It's said that every man has his day. If this is true, Wild Edric has had more than his fair share, and continues to on a fairly regular basis. Unsuspecting locals still witness his spectral appearance whenever his lands around the Stiperstones are threatened.
Edric wasn't always wild. In the days before the Norman Conquest the Saxon lord led a quiet and uncomplicated life. It was only when William sent his men to take Edric's riches and property that Edric let rip.
He seems to have been amazingly successful at keeping his hands on his wealth. It's difficult to find any evidence of a single defeat meted out to him by the Norman invaders.
In fact William came to some sort of truce with Edric. By 1070 Edric appears to have been aiding the Conqueror in his attempt to defeat the Scots.
But these two great men didn't enter into a long-term relationship of trust. We know that only a few years later William enlisted Ralf de Mortimer to bring Edric under his control.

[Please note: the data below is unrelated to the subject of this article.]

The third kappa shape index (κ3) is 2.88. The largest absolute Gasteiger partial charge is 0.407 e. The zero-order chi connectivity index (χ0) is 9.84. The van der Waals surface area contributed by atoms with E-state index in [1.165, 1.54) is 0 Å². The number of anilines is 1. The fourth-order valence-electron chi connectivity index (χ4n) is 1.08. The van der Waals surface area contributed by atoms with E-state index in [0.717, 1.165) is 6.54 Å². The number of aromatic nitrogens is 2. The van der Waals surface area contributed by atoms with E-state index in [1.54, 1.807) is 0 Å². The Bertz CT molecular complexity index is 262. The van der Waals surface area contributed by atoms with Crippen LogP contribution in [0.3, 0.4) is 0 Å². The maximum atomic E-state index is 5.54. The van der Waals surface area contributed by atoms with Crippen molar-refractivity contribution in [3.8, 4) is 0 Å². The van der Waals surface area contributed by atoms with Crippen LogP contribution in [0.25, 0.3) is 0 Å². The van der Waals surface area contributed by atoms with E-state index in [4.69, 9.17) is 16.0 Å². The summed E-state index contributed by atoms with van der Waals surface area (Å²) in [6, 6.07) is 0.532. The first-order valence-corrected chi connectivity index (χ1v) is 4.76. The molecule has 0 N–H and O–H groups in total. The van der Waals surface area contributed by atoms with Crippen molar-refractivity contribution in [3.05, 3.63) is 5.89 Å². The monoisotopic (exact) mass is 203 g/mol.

Edric kept all his lands while he was alive as far as we can tell, but they didn't pass into the hands of his kin.
No one knows how he died. Some say he passed away in prison, others that he was killed in battle, still more that he lived to a fine old age before dying a natural death. Most romantic is the story that he died mourning the disappearance of his fairy bride, Godda.
During his lifetime he definitely guarded his lands well from any Norman or renegade Welsh marauder that dared attempt a raid. He burnt his foes in heather fires and drowned other enemies in treacherous peat bogs.
All the people you meet who know his name will tell you he is still there waiting should anyone dare attack the Stiperstones.
The villagers around those windswept hills know they can sleep easy in their beds with Wild Edric always present, ready to protect them.
Below you can hear three local people talking about Wild Edric. The recordings were made by Rachel Hicken during Mythstories' "Edric Still Rides" project 2000 funded by the Regional Arts Lottery Programme - West Midlands of Arts Council England.
Below you can watch an edited version of Xanthe Gresham's performance of the story of Edric and his fairy bride Godda with the Storyscape created by Louise Frances Evans in 2008 which was commissioned as part of an Arts Council England lottery funded project.